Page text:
The mothers also have one another’s backs day to day. Nancy gets home from work by 4:30 and can pick up other kids from after-school care in a pinch. Fran has the day off on Friday and is on deck if a child is sick. “You have everyone on a speed-dial list, and you know who to call for what,” she says.
The women agree that they are one another’s primary asset. “If I had a great job opportunity somewhere else, I wouldn’t move now,” Fran says, to nods from around the table. “If I went somewhere else, I’d have to reform what we have here, and I don’t know if I could.”
The girls had left the table, and so I asked their mothers about dating and men. Fran had told me that when she started talking about having a second child, her father opposed the idea “because in his mind, this was, well, now no one will marry you.” He loved MeiLin. But he raised Fran and her three younger siblings by himself after their mother died when Fran was 8, and he didn’t want his oldest daughter to be alone too.
In the years since, Fran has decided for herself that her father’s prediction was right: in the foreseeable future, she is not going to marry, or even look for a boyfriend. “We have serial lives,” she says. “The next 8 to 10 years is my time for child-rearing. I’d like to keep that protected.” As she sees it, her family is complete now. And so she is living side by side with her friends in a kind of monastic motherhood.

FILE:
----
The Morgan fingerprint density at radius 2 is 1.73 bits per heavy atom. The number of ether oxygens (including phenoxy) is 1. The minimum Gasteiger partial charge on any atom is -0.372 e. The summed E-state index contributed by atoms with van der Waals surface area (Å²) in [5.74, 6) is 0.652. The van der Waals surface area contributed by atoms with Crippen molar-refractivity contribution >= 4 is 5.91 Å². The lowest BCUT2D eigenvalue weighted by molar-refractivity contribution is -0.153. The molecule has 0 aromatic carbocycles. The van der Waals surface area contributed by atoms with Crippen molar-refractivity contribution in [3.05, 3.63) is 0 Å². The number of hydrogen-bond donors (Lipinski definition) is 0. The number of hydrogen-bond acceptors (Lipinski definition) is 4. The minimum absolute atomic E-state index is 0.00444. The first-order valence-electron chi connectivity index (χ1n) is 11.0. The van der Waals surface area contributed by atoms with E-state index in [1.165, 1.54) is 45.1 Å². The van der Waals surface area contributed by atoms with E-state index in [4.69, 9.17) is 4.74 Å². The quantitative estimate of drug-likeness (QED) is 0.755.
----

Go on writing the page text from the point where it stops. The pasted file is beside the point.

When I asked about men at the Chick-fil-A, there was a collective snort of laughter and a beat of pink-cheeked silence. Then Susan echoed what Fran told me earlier: “It’s just not part of our lives. What’s important is raising our children.”
The group got quiet again, and then Fran volunteered, “Sometimes we talk about men from before we had kids.” Susan grimaced. “You mean all the deadbeats?” she asked. No one picked up her cue, though, and later Fran assured me that when she talks with her daughters about her own marriage, she stresses the better moments. If her girls can’t see a good marriage or a romantic partnership in action every day, she wants them to be able to imagine one.
Other single mothers don’t slam the door on dating. They just let it shut of its own accord. One woman I talked to, Eileen Fishman, is 44 and has two daughters, 5 years and 23 months (one conceived with a donor, the second adopted from Guatemala). She is a C.P.A. and an organizational consultant in Atlanta; in her off time, she advocates for state services for her younger daughter, who was late to walk and talk. Eileen is “a multi-tasking addict,” as she put it when I heard water running while we were talking on the phone and asked if she was doing the dishes.